Sources of Rising Inequality in the US

An interesting paper:

Controversies about the Rise of American Inequality: A Survey by Robert J. Gordon and Ian Dew-Becker.


This paper provides a comprehensive survey on six aspects of rising inequality: changes in laborfs share, inequality at the bottom, inequality at the top, labor mobility, inequality in consumption as contrasted to inequality of income, and international differences in inequality, particularly at the top. Outside the scope of this paper are changes in the rate of return to higher education, the evolution of the college wage premium, and the mechanisms by which family human capital is transmitted to infants and children.

We conclude that changes in laborfs share play no role in rising inequality of labor income; by one measure laborfs income share was almost the same in mid]2007 as in 1950. Within the bottom 90 percent as documented by CPS data, movements in the 50]10 ratio are consistent with a role of decreased union density for men and of a decrease in the real minimum wage for women, particularly in 1980]86. There is little evidence on the effects of imports, and an ambiguous literature on immigration which implies a small overall impact on the wages of the average native American, a significant downward effect on high]school dropouts, and potentially a large impact on previous immigrants working in occupations in which immigrants specialize.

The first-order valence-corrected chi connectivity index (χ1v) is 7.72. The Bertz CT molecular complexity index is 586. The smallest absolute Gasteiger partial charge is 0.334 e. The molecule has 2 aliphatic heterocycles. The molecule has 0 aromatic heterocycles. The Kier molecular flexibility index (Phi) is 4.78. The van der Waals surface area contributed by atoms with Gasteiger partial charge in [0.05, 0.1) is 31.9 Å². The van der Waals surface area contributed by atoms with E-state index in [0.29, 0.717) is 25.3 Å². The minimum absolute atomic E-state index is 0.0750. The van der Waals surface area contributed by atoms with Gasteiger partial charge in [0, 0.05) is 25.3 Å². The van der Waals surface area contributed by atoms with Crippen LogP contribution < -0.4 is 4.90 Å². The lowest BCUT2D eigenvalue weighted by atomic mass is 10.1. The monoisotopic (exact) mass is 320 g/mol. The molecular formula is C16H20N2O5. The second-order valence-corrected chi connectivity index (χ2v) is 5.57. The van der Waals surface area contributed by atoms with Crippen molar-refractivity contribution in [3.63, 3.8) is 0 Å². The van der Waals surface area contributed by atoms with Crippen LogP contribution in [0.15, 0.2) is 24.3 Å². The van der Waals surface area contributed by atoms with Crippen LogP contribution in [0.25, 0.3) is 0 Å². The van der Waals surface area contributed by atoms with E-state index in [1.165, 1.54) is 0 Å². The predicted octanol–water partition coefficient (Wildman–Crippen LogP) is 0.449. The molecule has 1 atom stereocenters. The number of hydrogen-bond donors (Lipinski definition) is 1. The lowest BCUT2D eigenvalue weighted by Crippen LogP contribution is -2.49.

The literature on skill]biased technical change (SBTC) has been valuably enriched by a finer grid of skills, switching from a two]dimension to a three] or five]dimensional breakdown of skills. We endorse the three]way gpolarizationh hypothesis that seems a plausible way of explaining differentials in wage changes and also in outsourcing.

To explain increased skewness at the top, we introduce a three]way distinction between market]driven superstars where audience magnification allows a performance to reach one or ten million people, a second market]driven segment consisting of occupations like lawyers and investment bankers, and a third segment consisting of top corporate officers. Our review of the CEO debate places equal emphasis on the market in showering capital gains through stock options and an arbitrary management power hypothesis based on numerous non]market aspects of executive pay.

The paper concludes that data on consumption inequality are too fragile to reach firm conclusions, and a perspective on international differences that blends institutional and market-driven explanations.

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